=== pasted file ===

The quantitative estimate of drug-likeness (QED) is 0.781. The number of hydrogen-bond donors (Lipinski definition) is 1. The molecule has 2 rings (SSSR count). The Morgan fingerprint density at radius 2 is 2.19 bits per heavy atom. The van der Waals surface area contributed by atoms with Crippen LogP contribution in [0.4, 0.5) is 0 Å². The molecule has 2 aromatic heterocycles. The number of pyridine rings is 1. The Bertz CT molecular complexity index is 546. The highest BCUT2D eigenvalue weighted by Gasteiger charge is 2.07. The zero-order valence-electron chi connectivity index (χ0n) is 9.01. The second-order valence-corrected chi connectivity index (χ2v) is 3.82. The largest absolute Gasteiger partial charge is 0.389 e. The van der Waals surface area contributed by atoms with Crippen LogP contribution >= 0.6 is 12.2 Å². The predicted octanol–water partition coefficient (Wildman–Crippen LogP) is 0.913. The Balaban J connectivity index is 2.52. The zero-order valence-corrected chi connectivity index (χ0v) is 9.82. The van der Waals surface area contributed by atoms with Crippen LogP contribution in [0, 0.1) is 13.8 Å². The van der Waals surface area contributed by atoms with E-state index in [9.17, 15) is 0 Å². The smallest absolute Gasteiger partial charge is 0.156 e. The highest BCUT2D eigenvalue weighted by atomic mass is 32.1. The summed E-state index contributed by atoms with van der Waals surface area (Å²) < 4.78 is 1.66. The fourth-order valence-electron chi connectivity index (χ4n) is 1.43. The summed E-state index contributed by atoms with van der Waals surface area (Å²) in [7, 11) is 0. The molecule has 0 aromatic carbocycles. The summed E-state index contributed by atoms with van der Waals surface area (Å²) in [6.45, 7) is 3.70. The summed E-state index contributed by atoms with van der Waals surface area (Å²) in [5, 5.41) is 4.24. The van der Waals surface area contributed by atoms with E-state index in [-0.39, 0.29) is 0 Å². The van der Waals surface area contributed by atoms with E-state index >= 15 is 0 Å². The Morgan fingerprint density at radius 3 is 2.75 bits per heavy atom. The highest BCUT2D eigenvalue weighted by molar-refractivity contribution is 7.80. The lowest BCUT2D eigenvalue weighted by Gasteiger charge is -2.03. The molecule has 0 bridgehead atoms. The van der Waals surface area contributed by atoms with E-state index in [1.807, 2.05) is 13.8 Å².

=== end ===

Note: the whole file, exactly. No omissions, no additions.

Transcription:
The quantitative estimate of drug-likeness (QED) is 0.781. The number of hydrogen-bond donors (Lipinski definition) is 1. The molecule has 2 rings (SSSR count). The Morgan fingerprint density at radius 2 is 2.19 bits per heavy atom. The van der Waals surface area contributed by atoms with Crippen LogP contribution in [0.4, 0.5) is 0 Å². The molecule has 2 aromatic heterocycles. The number of pyridine rings is 1. The Bertz CT molecular complexity index is 546. The highest BCUT2D eigenvalue weighted by Gasteiger charge is 2.07. The zero-order valence-electron chi connectivity index (χ0n) is 9.01. The second-order valence-corrected chi connectivity index (χ2v) is 3.82. The largest absolute Gasteiger partial charge is 0.389 e. The van der Waals surface area contributed by atoms with Crippen LogP contribution >= 0.6 is 12.2 Å². The predicted octanol–water partition coefficient (Wildman–Crippen LogP) is 0.913. The Balaban J connectivity index is 2.52. The zero-order valence-corrected chi connectivity index (χ0v) is 9.82. The van der Waals surface area contributed by atoms with Crippen LogP contribution in [0, 0.1) is 13.8 Å². The van der Waals surface area contributed by atoms with E-state index in [9.17, 15) is 0 Å². The smallest absolute Gasteiger partial charge is 0.156 e. The highest BCUT2D eigenvalue weighted by atomic mass is 32.1. The summed E-state index contributed by atoms with van der Waals surface area (Å²) < 4.78 is 1.66. The fourth-order valence-electron chi connectivity index (χ4n) is 1.43. The summed E-state index contributed by atoms with van der Waals surface area (Å²) in [7, 11) is 0. The molecule has 0 aromatic carbocycles. The summed E-state index contributed by atoms with van der Waals surface area (Å²) in [6.45, 7) is 3.70. The summed E-state index contributed by atoms with van der Waals surface area (Å²) in [5, 5.41) is 4.24. The van der Waals surface area contributed by atoms with E-state index in [-0.39, 0.29) is 0 Å². The van der Waals surface area contributed by atoms with E-state index >= 15 is 0 Å². The Morgan fingerprint density at radius 3 is 2.75 bits per heavy atom. The highest BCUT2D eigenvalue weighted by molar-refractivity contribution is 7.80. The lowest BCUT2D eigenvalue weighted by Gasteiger charge is -2.03. The molecule has 0 bridgehead atoms. The van der Waals surface area contributed by atoms with E-state index in [1.807, 2.05) is 13.8 Å².